OptumRx: The 3 drugs that will have the biggest impact on payers, patients in 2020

OptumRx, the pharmacy benefit unit of UnitedHealth Group, released a list of the three drugs it expects to have the biggest impact on payers and patients in 2020. 

Optum said it expects the emphasis on orphan drugs to continue this year and to make up nearly 40 percent of newly approved drugs across all disease categories.

The three drugs it expects to have the biggest impact in 2020 were either recently approved or are expected to be approved in 2020: 

  1. Risdiplam — If approved, risdiplam would be the first oral therapy to treat spinal muscular atrophy, or SMA, one of the most common rare diseases that affects about 1 in 11,000 babies. Optum expects risdiplam — which is being developed by Roche, PTC Therapeutics and the SMA Foundation — to have a big impact on payers and patients because of the significant unmet need for SMA treatments. While clinical trials are still ongoing, Optum said early results are promising. The FDA is expected to make a decision on risdiplam on or before August 24.

  2. Viltolarsen — Under development by NS Pharma, a Paramus, N.J.-based drugmaker, viltolarsen is designed to treat specific forms of Duchenne muscular dystrophy, or DMD, a rare genetic disorder that affects young boys. Because there is a significant unmet need for DMD treatments, Optum expects it to have a significant impact on patients and payers if approved by the FDA. The FDA is expected to make a decision in the third quarter of 2020.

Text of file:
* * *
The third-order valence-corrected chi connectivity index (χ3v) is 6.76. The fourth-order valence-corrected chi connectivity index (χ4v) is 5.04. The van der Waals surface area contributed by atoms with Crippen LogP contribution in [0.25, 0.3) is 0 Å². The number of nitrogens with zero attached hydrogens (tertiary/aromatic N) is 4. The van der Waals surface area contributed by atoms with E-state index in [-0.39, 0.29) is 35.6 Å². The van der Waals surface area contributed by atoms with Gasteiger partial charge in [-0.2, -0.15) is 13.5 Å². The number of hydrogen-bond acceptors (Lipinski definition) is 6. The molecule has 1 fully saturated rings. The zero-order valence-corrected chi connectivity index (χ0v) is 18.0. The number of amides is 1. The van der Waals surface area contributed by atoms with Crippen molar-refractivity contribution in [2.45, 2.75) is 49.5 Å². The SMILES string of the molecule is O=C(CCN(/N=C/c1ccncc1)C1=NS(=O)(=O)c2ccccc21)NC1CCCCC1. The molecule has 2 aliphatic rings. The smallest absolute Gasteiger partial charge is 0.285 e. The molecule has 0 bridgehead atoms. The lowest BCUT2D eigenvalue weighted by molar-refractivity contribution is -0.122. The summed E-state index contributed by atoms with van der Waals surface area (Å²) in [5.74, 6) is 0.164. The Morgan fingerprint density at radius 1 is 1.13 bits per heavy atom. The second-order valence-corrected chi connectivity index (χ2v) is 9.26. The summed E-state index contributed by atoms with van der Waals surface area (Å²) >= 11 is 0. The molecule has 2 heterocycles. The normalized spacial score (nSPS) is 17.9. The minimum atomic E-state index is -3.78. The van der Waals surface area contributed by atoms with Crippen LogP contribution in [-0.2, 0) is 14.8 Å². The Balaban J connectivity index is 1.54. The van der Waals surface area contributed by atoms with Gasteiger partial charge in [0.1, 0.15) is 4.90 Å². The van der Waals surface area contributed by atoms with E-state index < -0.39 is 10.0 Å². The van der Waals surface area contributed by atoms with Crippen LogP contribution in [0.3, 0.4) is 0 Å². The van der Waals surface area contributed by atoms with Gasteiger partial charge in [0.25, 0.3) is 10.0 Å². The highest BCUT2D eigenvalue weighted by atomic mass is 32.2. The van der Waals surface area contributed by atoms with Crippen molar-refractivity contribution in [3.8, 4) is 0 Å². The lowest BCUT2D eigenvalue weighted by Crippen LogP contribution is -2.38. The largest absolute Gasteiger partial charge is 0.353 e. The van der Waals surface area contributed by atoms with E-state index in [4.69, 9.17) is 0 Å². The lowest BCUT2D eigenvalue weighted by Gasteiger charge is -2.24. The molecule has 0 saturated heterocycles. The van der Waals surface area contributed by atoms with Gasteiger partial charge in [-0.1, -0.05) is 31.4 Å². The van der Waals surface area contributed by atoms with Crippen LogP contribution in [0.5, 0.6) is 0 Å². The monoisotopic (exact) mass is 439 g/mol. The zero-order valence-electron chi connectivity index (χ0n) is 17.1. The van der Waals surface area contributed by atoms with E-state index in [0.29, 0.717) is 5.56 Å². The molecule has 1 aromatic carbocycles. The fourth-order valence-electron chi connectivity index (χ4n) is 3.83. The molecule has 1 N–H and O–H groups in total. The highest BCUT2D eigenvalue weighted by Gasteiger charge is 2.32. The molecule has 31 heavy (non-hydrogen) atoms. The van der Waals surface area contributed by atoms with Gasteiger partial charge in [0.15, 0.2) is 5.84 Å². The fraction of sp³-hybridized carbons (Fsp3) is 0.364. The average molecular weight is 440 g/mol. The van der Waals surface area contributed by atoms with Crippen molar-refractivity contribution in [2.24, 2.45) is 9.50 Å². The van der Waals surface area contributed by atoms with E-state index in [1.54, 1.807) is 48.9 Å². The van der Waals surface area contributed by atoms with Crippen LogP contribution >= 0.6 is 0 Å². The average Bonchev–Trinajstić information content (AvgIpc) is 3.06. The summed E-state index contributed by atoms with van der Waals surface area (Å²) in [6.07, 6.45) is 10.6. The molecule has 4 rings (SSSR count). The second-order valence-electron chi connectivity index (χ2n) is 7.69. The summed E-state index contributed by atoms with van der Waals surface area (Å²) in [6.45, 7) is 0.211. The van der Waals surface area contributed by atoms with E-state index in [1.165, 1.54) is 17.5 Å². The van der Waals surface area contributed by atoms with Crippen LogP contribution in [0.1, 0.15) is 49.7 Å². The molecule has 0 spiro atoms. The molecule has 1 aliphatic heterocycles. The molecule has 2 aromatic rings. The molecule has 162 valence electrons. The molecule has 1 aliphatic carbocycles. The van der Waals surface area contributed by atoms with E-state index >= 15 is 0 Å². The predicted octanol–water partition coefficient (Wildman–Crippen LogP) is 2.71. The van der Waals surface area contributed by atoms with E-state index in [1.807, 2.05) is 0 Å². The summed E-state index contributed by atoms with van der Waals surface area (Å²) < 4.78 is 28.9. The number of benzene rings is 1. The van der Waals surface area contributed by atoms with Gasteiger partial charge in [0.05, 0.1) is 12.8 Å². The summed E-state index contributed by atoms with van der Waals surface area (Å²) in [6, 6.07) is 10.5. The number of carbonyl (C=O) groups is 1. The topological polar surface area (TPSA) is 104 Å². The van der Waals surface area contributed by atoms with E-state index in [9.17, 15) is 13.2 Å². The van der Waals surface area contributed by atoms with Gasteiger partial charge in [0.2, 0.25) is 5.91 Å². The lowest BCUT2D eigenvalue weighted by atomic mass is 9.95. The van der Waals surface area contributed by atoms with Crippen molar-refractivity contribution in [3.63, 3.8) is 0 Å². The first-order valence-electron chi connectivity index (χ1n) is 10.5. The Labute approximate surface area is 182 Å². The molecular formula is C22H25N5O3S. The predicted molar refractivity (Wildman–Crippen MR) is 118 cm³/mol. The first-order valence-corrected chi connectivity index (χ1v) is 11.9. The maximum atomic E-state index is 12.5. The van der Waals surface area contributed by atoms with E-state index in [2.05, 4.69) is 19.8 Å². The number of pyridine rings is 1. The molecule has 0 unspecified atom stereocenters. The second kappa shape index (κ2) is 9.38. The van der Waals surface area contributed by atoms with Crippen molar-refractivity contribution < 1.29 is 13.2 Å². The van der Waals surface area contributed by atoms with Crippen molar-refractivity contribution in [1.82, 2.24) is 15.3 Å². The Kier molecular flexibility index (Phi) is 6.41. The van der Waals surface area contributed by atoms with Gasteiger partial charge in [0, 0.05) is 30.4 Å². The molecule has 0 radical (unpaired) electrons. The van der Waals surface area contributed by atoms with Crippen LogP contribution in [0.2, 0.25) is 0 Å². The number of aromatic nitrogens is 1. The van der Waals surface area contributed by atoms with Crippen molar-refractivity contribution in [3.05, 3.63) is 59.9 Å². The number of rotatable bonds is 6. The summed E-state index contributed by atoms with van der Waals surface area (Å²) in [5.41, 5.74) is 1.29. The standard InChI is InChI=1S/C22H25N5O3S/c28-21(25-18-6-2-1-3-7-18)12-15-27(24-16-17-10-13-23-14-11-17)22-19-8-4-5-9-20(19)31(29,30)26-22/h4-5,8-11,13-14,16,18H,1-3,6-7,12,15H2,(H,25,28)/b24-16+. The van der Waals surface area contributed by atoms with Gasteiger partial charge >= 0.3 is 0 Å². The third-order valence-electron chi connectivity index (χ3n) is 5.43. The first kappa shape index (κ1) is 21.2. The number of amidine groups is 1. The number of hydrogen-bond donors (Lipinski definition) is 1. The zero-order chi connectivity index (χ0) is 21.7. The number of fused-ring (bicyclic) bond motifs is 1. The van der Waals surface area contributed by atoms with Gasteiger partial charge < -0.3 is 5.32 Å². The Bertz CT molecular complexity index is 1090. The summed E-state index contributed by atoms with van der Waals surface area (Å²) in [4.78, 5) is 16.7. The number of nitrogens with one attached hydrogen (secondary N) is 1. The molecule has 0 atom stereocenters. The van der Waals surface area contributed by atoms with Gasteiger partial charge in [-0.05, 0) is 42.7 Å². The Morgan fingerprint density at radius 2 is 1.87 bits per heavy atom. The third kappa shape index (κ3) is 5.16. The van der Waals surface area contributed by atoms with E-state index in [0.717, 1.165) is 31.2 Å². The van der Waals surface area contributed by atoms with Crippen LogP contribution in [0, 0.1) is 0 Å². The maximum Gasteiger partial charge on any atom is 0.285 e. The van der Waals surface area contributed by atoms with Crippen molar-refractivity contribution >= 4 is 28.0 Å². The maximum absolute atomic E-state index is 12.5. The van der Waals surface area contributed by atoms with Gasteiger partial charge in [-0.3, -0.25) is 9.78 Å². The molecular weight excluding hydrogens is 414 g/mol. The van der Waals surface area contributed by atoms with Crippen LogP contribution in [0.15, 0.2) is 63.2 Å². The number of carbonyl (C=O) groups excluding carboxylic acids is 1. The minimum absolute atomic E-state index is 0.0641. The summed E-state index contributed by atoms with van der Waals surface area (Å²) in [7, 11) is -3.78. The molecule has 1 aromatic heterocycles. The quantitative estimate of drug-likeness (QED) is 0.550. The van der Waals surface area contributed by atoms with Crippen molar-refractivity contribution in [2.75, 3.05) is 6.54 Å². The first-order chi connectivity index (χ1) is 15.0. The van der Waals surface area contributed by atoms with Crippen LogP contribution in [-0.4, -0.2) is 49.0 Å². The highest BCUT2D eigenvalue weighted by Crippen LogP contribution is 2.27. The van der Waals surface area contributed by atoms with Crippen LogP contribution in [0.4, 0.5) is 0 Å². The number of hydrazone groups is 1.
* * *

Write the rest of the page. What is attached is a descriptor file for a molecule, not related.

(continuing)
3. Trodelvy — A treatment for metastatic triple-negative breast cancer, or TNBC, Trodelvy was approved on April 22. The drug is meant for patients who have received at least two prior therapies for metastatic disease. TNBC is an aggressive breast cancer that makes up about 20 percent of breast cancer cases. There is a high unmet need for treatment in this subtype of breast cancer, according to Optum, and industry analysts predict Trodelvy could reach $1.44 billion in global sales in 2024. Trodelvy is made by Immunomedics, a Morris Plains, N.J.-based drugmaker. 

Read Optum's full report here

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